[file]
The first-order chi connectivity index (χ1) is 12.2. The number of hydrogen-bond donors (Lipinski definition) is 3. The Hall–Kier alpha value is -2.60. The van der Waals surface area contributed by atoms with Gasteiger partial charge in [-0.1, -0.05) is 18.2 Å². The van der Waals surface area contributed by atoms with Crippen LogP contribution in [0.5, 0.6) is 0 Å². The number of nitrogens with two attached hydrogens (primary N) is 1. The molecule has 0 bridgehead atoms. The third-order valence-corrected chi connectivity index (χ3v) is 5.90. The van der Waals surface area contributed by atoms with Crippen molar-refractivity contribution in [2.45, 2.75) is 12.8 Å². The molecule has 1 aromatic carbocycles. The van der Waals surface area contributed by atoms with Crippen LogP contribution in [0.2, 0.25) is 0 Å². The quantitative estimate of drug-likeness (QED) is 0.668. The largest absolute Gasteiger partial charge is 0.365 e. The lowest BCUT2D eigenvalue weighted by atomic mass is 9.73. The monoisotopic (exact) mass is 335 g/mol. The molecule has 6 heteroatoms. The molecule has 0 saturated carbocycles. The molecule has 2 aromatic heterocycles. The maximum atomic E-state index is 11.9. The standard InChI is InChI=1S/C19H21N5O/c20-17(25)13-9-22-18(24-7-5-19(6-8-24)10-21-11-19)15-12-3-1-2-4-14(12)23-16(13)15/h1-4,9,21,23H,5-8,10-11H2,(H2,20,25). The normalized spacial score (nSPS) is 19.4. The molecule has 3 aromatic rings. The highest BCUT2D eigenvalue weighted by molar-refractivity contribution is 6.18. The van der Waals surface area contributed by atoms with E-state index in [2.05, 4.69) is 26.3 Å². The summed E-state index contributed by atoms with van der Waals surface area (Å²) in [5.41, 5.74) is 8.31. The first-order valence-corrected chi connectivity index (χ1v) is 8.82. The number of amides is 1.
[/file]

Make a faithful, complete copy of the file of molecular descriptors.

The first-order chi connectivity index (χ1) is 12.2. The number of hydrogen-bond donors (Lipinski definition) is 3. The Hall–Kier alpha value is -2.60. The van der Waals surface area contributed by atoms with Gasteiger partial charge in [-0.1, -0.05) is 18.2 Å². The van der Waals surface area contributed by atoms with Crippen LogP contribution in [0.5, 0.6) is 0 Å². The number of nitrogens with two attached hydrogens (primary N) is 1. The molecule has 0 bridgehead atoms. The third-order valence-corrected chi connectivity index (χ3v) is 5.90. The van der Waals surface area contributed by atoms with Crippen molar-refractivity contribution in [2.45, 2.75) is 12.8 Å². The molecule has 1 aromatic carbocycles. The van der Waals surface area contributed by atoms with Crippen LogP contribution in [0.2, 0.25) is 0 Å². The quantitative estimate of drug-likeness (QED) is 0.668. The largest absolute Gasteiger partial charge is 0.365 e. The lowest BCUT2D eigenvalue weighted by atomic mass is 9.73. The monoisotopic (exact) mass is 335 g/mol. The molecule has 6 heteroatoms. The molecule has 0 saturated carbocycles. The molecule has 2 aromatic heterocycles. The maximum atomic E-state index is 11.9. The standard InChI is InChI=1S/C19H21N5O/c20-17(25)13-9-22-18(24-7-5-19(6-8-24)10-21-11-19)15-12-3-1-2-4-14(12)23-16(13)15/h1-4,9,21,23H,5-8,10-11H2,(H2,20,25). The normalized spacial score (nSPS) is 19.4. The molecule has 3 aromatic rings. The highest BCUT2D eigenvalue weighted by molar-refractivity contribution is 6.18. The van der Waals surface area contributed by atoms with E-state index in [2.05, 4.69) is 26.3 Å². The summed E-state index contributed by atoms with van der Waals surface area (Å²) in [5.41, 5.74) is 8.31. The first-order valence-corrected chi connectivity index (χ1v) is 8.82. The number of amides is 1.